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SACRAMENTO — The federal government has reached an agreement to restore nearly $1 billion in funding for California’s troubled bullet train, Gov. Gavin Newsom announced.

The U.S. Department of Transportation finalized settlement negotiations to restore the money for the high-speed rail project that was revoked by the Trump administration in 2019, Newsom said Thursday night.

The restoration of $929 million in grant funding “will continue to spur job creation, advance the project and move the state one step closer to getting trains running in California as soon as possible,” Newsom said in a statement.

California voters in 2008 approved nearly $10 billion in bond money to build a high-speed rail line connecting Los Angeles and San Francisco that was supposed to be running by 2020.

But the project was plagued by cost overruns and delays. Officials now hope to have trains running on a segment through the state’s central valley agricultural region by 2029.

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Critics have derided the segment as a “train to nowhere,” but supporters say it’s a necessary test and precursor to linking more populated areas.

The project’s business plan anticipates environmental approval for the 500 miles (805 kilometers) between Los Angeles and San Francisco by 2023. Completion of the full line depends on funding and other unknowns.

Newsom last month unveiled a budget proposal that includes $4.2 billion for the project, including the bond money approved by voters in 2008.

News Source: mercurynews.com

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Tucker Carlson on running for president: I guess if like I was the last person on Earth

Fox News’s Tucker CarlsonTucker CarlsonKinzinger: Conspiracy theory FBI planned Jan. 6 example of 'legacy of Trump and Trumpism' Fox launches Apple podcast subscription service FOX News Podcasts+ Overnight Defense: Top admiral shoots back at criticism of 'woke' military | Military guns go missing | New White House strategy to battle domestic extremism MORE said he has no interest in running for the White House during an interview Friday with the conservative podcast Ruthless.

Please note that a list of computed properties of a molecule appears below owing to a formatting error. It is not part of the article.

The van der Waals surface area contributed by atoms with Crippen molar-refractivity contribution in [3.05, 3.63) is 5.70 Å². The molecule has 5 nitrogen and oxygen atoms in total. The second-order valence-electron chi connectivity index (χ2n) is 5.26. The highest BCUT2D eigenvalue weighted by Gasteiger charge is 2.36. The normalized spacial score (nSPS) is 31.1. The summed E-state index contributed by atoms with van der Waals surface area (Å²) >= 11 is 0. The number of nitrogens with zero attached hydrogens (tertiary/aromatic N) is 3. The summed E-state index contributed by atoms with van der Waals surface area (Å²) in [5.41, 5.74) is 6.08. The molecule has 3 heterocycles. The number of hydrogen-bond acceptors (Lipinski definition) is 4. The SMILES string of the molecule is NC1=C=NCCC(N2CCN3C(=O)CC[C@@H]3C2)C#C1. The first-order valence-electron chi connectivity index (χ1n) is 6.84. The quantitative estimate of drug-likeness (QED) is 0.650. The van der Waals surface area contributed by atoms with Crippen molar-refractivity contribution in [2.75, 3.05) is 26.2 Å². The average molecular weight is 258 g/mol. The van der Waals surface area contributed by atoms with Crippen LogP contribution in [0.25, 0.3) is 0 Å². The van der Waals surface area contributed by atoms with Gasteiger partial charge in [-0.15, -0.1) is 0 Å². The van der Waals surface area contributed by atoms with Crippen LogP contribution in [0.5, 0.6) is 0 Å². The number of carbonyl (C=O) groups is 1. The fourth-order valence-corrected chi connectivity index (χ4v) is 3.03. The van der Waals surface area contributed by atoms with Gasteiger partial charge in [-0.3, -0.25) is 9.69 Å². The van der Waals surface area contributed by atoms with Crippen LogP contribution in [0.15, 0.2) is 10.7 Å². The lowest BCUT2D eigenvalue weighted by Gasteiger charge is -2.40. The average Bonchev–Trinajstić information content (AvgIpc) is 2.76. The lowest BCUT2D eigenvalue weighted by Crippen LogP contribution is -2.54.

“Oh God, come on!  Yeah. I'll be running,” Carlson said facetiously when asked if he was running for president.”

Carlson said the job has no appeal to him and would also not be very popular with his family. 

“That seems like a fun job. Ha-ha-ha-ha, I'm sure my poor children would love that. Can you imagine?” he said. “I've known and talked to every president, you know, for a while, for like more than 30 years. And you know, I can't think of anyone whose life was improved by that.” 

“I mean, I guess if like I was the last person on earth, I could do it, but I mean, it seems pretty unlikely that I would be that guy,” he added.

The answer was Carlson's latest declaration he has no interest in running for president.

Talk of a possible Carlson White House bid has taken place given the popularity of his show, which is often the most highly rated program on cable television. 

Last July, political strategists, commentators and several leading Republicans told Politico the 2024 candidacy was Carlson’s if he wanted it.

“Let me put it this way: If Biden wins and Tucker decided to run, he’d be the nominee,” Sam Nunberg, a former top political aide, told Politico. 

Republican political Vernon Robinson even predicted that Carlson “will be the Republican nominee” in an interview with The Independent last September.

But Carlson has dismissed the idea, at least as far back as 2019 during a keynote address at a conservative gathering, according to the National Review.  

“If I were running for president — which obviously I would never do, I would be insane to run for president, I would never do that…” Carlson said while offering Republican politicians on how to appeal to voters during his keynote address at the National Conservatism Conference.

And Carlson has made similarly dismissive statements about a possible presidential candidacy to other outlets, “No I’m not running for anything — come on,” he told Mediaite in a podcast interview last August.

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